• Join over 1.2 million students every month
  • Accelerate your learning by 29%
  • Unlimited access from just £6.99 per month

Egg albumen experiment.

Extracts from this document...

Introduction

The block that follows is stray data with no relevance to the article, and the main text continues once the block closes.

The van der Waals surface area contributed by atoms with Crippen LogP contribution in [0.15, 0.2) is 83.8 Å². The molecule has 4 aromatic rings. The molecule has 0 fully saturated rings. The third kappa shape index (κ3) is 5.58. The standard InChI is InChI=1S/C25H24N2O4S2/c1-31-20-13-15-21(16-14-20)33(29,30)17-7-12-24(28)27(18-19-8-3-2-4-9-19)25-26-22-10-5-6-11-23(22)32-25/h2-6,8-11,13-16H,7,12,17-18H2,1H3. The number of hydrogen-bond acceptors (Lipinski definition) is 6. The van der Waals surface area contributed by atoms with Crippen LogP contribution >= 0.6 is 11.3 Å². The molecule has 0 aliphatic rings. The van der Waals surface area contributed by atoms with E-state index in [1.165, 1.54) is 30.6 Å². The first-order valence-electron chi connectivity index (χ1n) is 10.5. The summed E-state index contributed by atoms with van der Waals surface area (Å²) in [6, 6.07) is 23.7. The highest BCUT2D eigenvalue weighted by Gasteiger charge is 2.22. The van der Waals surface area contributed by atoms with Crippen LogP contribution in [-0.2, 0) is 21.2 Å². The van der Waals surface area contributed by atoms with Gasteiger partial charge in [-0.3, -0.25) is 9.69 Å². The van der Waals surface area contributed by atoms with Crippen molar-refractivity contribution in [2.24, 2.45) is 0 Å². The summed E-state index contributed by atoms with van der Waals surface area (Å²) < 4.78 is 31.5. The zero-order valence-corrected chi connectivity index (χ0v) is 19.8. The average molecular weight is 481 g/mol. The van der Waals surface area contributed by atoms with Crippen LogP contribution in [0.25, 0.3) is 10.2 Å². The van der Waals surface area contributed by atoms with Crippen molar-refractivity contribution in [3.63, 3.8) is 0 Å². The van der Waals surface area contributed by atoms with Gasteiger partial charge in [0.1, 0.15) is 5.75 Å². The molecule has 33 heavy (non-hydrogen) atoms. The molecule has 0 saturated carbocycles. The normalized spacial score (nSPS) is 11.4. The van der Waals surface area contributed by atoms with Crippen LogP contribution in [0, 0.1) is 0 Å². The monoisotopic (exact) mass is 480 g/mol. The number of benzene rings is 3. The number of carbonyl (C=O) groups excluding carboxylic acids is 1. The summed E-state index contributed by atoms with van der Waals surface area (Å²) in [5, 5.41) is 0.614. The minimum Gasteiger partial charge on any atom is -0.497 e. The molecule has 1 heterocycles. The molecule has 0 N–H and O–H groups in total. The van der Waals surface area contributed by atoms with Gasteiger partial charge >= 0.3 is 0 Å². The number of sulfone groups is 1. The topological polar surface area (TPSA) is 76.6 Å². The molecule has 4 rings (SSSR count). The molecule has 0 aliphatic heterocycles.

contents page INTRODUCTION 3 APPARATUS LIST 3 METHOD 4 fig 1: serial dilution table 4 RESULTS 5 Fig 2: results table 5 Fig 3: table of averages 5 Fig 4: graphical representation of the data. 6 DISCUSSION 7 EVALUATION 7 APPENDIX 8 Albumen information 8 The peptide bond 8 Introduction The purpose of this investigation is to establish which is the lowest concentration of Copper (II) Sulphate solution that will denature a sample of egg albumen (egg white) at room temperature. The base of the reaction is the globular protein (albumen) being denatured by a heavy metal (Copper (II)), the copper (II) reacts with the NH3 group causing it to denature, this means the proteins' secondary and tertiary structures are being altered and refolding into different shapes, this resulting in a change from the substance being clear to turning opaque.1 As the concentration of the denaturants increases more folding and changing of shape will occur and therefore more denaturing will occur and at a faster rate. From this I can predict that that lowest concentration of the solution is approximately at 0.03m solution. The reason this is not lower, is that a lower concentration will have little effect on the protein. To conduct this experiment I will dilute the 0.1mol dm -3 using distilled water. The reason for choosing so is that I have found from previous experiments I have conducted during the year (namely food tests- protein with biuretts reagent) ...read more.